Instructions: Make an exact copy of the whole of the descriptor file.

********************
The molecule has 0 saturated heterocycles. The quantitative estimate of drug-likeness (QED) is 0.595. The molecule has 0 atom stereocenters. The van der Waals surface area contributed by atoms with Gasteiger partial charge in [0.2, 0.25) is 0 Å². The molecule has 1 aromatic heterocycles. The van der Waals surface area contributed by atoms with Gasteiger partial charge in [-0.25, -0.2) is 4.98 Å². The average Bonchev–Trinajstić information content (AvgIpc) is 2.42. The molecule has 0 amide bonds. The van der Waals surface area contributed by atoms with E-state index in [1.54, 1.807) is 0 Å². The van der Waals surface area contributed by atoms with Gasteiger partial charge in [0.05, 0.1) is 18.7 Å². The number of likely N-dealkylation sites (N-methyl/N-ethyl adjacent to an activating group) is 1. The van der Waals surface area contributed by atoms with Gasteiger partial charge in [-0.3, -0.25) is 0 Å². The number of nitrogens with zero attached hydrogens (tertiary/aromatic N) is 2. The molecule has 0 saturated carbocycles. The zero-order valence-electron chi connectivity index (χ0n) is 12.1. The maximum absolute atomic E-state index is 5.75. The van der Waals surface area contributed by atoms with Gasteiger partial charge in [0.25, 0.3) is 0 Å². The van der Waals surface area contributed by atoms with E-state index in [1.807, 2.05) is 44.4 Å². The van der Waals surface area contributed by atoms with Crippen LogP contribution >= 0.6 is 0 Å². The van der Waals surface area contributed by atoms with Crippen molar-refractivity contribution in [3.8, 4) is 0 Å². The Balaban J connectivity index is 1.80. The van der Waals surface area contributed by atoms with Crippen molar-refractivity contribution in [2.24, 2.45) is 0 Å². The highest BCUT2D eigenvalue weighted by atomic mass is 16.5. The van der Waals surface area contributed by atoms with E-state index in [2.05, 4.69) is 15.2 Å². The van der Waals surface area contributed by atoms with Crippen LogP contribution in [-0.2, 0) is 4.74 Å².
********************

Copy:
The molecule has 0 saturated heterocycles. The quantitative estimate of drug-likeness (QED) is 0.595. The molecule has 0 atom stereocenters. The van der Waals surface area contributed by atoms with Gasteiger partial charge in [0.2, 0.25) is 0 Å². The molecule has 1 aromatic heterocycles. The van der Waals surface area contributed by atoms with Gasteiger partial charge in [-0.25, -0.2) is 4.98 Å². The average Bonchev–Trinajstić information content (AvgIpc) is 2.42. The molecule has 0 amide bonds. The van der Waals surface area contributed by atoms with E-state index in [1.54, 1.807) is 0 Å². The van der Waals surface area contributed by atoms with Gasteiger partial charge in [0.05, 0.1) is 18.7 Å². The number of likely N-dealkylation sites (N-methyl/N-ethyl adjacent to an activating group) is 1. The van der Waals surface area contributed by atoms with Gasteiger partial charge in [-0.3, -0.25) is 0 Å². The number of nitrogens with zero attached hydrogens (tertiary/aromatic N) is 2. The molecule has 0 saturated carbocycles. The zero-order valence-electron chi connectivity index (χ0n) is 12.1. The maximum absolute atomic E-state index is 5.75. The van der Waals surface area contributed by atoms with Gasteiger partial charge in [0.25, 0.3) is 0 Å². The van der Waals surface area contributed by atoms with E-state index in [1.807, 2.05) is 44.4 Å². The van der Waals surface area contributed by atoms with Crippen LogP contribution >= 0.6 is 0 Å². The van der Waals surface area contributed by atoms with Crippen molar-refractivity contribution in [3.8, 4) is 0 Å². The Balaban J connectivity index is 1.80. The van der Waals surface area contributed by atoms with Crippen molar-refractivity contribution in [2.24, 2.45) is 0 Å². The highest BCUT2D eigenvalue weighted by atomic mass is 16.5. The van der Waals surface area contributed by atoms with E-state index in [2.05, 4.69) is 15.2 Å². The van der Waals surface area contributed by atoms with Crippen LogP contribution in [-0.2, 0) is 4.74 Å².